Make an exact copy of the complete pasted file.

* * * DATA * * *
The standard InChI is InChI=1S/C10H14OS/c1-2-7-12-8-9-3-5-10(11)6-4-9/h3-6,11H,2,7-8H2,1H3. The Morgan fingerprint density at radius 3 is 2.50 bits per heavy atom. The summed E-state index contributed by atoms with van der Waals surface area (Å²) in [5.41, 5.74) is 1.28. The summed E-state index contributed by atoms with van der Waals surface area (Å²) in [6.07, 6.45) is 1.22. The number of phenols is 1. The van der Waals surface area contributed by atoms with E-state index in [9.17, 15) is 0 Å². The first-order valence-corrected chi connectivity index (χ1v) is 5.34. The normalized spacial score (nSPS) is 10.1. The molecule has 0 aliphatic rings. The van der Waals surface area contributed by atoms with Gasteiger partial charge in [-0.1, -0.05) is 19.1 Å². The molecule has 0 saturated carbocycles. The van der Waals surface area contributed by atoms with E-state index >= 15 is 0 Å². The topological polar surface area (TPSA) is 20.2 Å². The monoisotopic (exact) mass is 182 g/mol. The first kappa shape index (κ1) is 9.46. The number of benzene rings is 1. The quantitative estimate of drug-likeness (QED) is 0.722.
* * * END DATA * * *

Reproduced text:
The standard InChI is InChI=1S/C10H14OS/c1-2-7-12-8-9-3-5-10(11)6-4-9/h3-6,11H,2,7-8H2,1H3. The Morgan fingerprint density at radius 3 is 2.50 bits per heavy atom. The summed E-state index contributed by atoms with van der Waals surface area (Å²) in [5.41, 5.74) is 1.28. The summed E-state index contributed by atoms with van der Waals surface area (Å²) in [6.07, 6.45) is 1.22. The number of phenols is 1. The van der Waals surface area contributed by atoms with E-state index in [9.17, 15) is 0 Å². The first-order valence-corrected chi connectivity index (χ1v) is 5.34. The normalized spacial score (nSPS) is 10.1. The molecule has 0 aliphatic rings. The van der Waals surface area contributed by atoms with Gasteiger partial charge in [-0.1, -0.05) is 19.1 Å². The molecule has 0 saturated carbocycles. The van der Waals surface area contributed by atoms with E-state index >= 15 is 0 Å². The topological polar surface area (TPSA) is 20.2 Å². The monoisotopic (exact) mass is 182 g/mol. The first kappa shape index (κ1) is 9.46. The number of benzene rings is 1. The quantitative estimate of drug-likeness (QED) is 0.722.